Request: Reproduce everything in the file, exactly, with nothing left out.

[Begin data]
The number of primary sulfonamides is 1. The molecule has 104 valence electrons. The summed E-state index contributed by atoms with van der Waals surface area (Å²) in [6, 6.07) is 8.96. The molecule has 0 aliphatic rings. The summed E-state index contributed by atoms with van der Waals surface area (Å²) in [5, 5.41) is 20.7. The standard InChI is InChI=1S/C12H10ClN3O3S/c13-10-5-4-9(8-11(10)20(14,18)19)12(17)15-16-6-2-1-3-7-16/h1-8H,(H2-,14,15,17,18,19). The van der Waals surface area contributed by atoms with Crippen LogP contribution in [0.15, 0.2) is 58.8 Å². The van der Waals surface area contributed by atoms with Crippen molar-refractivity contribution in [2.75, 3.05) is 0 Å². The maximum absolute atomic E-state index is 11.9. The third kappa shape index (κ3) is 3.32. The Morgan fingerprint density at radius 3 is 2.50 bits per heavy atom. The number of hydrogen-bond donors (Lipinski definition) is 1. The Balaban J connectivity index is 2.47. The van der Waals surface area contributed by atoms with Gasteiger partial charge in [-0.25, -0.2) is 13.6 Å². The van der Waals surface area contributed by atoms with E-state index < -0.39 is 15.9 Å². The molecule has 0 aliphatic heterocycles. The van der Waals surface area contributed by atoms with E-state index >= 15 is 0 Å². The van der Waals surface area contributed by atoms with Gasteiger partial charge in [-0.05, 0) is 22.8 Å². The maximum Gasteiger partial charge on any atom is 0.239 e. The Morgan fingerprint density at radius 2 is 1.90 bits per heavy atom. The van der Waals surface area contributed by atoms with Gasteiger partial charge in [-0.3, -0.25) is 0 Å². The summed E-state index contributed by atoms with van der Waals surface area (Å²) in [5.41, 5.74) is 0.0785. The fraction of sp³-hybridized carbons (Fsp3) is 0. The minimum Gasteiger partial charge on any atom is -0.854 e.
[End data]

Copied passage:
The number of primary sulfonamides is 1. The molecule has 104 valence electrons. The summed E-state index contributed by atoms with van der Waals surface area (Å²) in [6, 6.07) is 8.96. The molecule has 0 aliphatic rings. The summed E-state index contributed by atoms with van der Waals surface area (Å²) in [5, 5.41) is 20.7. The standard InChI is InChI=1S/C12H10ClN3O3S/c13-10-5-4-9(8-11(10)20(14,18)19)12(17)15-16-6-2-1-3-7-16/h1-8H,(H2-,14,15,17,18,19). The van der Waals surface area contributed by atoms with Crippen LogP contribution in [0.15, 0.2) is 58.8 Å². The van der Waals surface area contributed by atoms with Crippen molar-refractivity contribution in [2.75, 3.05) is 0 Å². The maximum absolute atomic E-state index is 11.9. The third kappa shape index (κ3) is 3.32. The Morgan fingerprint density at radius 3 is 2.50 bits per heavy atom. The number of hydrogen-bond donors (Lipinski definition) is 1. The Balaban J connectivity index is 2.47. The van der Waals surface area contributed by atoms with Gasteiger partial charge in [-0.25, -0.2) is 13.6 Å². The van der Waals surface area contributed by atoms with E-state index < -0.39 is 15.9 Å². The molecule has 0 aliphatic heterocycles. The van der Waals surface area contributed by atoms with E-state index >= 15 is 0 Å². The van der Waals surface area contributed by atoms with Gasteiger partial charge in [-0.05, 0) is 22.8 Å². The maximum Gasteiger partial charge on any atom is 0.239 e. The Morgan fingerprint density at radius 2 is 1.90 bits per heavy atom. The van der Waals surface area contributed by atoms with Gasteiger partial charge in [-0.3, -0.25) is 0 Å². The summed E-state index contributed by atoms with van der Waals surface area (Å²) in [5.41, 5.74) is 0.0785. The fraction of sp³-hybridized carbons (Fsp3) is 0. The minimum Gasteiger partial charge on any atom is -0.854 e.